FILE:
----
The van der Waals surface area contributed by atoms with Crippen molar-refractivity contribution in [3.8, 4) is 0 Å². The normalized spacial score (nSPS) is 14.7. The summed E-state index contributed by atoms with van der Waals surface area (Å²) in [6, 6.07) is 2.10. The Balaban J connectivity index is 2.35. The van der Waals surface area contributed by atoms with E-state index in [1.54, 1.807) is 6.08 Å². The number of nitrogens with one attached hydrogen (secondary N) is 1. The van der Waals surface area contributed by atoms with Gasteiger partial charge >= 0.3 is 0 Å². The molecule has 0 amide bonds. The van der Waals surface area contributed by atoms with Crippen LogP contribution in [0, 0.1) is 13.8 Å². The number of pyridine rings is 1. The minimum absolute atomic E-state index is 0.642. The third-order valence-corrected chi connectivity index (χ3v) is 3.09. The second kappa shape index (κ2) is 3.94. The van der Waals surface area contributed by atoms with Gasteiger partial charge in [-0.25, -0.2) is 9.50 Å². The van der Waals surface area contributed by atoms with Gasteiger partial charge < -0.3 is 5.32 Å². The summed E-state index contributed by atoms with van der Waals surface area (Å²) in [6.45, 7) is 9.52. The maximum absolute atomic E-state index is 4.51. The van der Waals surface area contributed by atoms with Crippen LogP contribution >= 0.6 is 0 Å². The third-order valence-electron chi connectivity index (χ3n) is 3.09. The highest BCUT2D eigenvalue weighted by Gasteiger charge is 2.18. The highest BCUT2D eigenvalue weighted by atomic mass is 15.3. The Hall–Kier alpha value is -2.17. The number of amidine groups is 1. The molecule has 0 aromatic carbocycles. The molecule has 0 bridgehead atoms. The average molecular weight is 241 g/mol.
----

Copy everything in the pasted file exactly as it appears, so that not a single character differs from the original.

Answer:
The van der Waals surface area contributed by atoms with Crippen molar-refractivity contribution in [3.8, 4) is 0 Å². The normalized spacial score (nSPS) is 14.7. The summed E-state index contributed by atoms with van der Waals surface area (Å²) in [6, 6.07) is 2.10. The Balaban J connectivity index is 2.35. The van der Waals surface area contributed by atoms with E-state index in [1.54, 1.807) is 6.08 Å². The number of nitrogens with one attached hydrogen (secondary N) is 1. The van der Waals surface area contributed by atoms with Gasteiger partial charge >= 0.3 is 0 Å². The molecule has 0 amide bonds. The van der Waals surface area contributed by atoms with Crippen LogP contribution in [0, 0.1) is 13.8 Å². The number of pyridine rings is 1. The minimum absolute atomic E-state index is 0.642. The third-order valence-corrected chi connectivity index (χ3v) is 3.09. The second kappa shape index (κ2) is 3.94. The van der Waals surface area contributed by atoms with Gasteiger partial charge in [-0.25, -0.2) is 9.50 Å². The van der Waals surface area contributed by atoms with Gasteiger partial charge < -0.3 is 5.32 Å². The summed E-state index contributed by atoms with van der Waals surface area (Å²) in [6.45, 7) is 9.52. The maximum absolute atomic E-state index is 4.51. The van der Waals surface area contributed by atoms with Crippen LogP contribution >= 0.6 is 0 Å². The third-order valence-electron chi connectivity index (χ3n) is 3.09. The highest BCUT2D eigenvalue weighted by Gasteiger charge is 2.18. The highest BCUT2D eigenvalue weighted by atomic mass is 15.3. The Hall–Kier alpha value is -2.17. The number of amidine groups is 1. The molecule has 0 aromatic carbocycles. The molecule has 0 bridgehead atoms. The average molecular weight is 241 g/mol.